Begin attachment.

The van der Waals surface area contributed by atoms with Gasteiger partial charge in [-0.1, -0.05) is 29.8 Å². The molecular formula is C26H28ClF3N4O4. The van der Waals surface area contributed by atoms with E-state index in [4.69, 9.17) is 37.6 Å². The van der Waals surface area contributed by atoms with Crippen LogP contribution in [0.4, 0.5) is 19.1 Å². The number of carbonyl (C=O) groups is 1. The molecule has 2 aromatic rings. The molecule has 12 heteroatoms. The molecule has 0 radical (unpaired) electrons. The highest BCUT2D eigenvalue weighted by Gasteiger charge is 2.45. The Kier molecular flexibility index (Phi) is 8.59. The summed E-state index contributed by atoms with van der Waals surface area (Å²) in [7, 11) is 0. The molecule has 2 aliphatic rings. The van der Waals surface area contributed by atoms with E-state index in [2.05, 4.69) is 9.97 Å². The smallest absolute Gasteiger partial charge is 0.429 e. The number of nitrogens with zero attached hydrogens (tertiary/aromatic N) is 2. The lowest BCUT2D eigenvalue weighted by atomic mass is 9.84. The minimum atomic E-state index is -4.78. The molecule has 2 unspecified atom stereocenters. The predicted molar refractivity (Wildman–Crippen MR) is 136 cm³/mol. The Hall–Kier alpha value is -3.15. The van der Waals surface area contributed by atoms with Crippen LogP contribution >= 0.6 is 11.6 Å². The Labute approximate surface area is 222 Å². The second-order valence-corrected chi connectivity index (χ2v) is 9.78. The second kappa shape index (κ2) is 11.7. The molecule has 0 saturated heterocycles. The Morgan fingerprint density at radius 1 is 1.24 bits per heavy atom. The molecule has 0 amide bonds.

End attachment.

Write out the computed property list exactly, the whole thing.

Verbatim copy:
The van der Waals surface area contributed by atoms with Gasteiger partial charge in [-0.1, -0.05) is 29.8 Å². The molecular formula is C26H28ClF3N4O4. The van der Waals surface area contributed by atoms with E-state index in [4.69, 9.17) is 37.6 Å². The van der Waals surface area contributed by atoms with Crippen LogP contribution in [0.4, 0.5) is 19.1 Å². The number of carbonyl (C=O) groups is 1. The molecule has 2 aromatic rings. The molecule has 12 heteroatoms. The molecule has 0 radical (unpaired) electrons. The highest BCUT2D eigenvalue weighted by Gasteiger charge is 2.45. The Kier molecular flexibility index (Phi) is 8.59. The summed E-state index contributed by atoms with van der Waals surface area (Å²) in [7, 11) is 0. The molecule has 2 aliphatic rings. The van der Waals surface area contributed by atoms with E-state index in [2.05, 4.69) is 9.97 Å². The smallest absolute Gasteiger partial charge is 0.429 e. The number of nitrogens with zero attached hydrogens (tertiary/aromatic N) is 2. The lowest BCUT2D eigenvalue weighted by atomic mass is 9.84. The minimum atomic E-state index is -4.78. The molecule has 2 unspecified atom stereocenters. The predicted molar refractivity (Wildman–Crippen MR) is 136 cm³/mol. The Hall–Kier alpha value is -3.15. The van der Waals surface area contributed by atoms with Crippen LogP contribution >= 0.6 is 11.6 Å². The Labute approximate surface area is 222 Å². The second-order valence-corrected chi connectivity index (χ2v) is 9.78. The second kappa shape index (κ2) is 11.7. The molecule has 0 saturated heterocycles. The Morgan fingerprint density at radius 1 is 1.24 bits per heavy atom. The molecule has 0 amide bonds.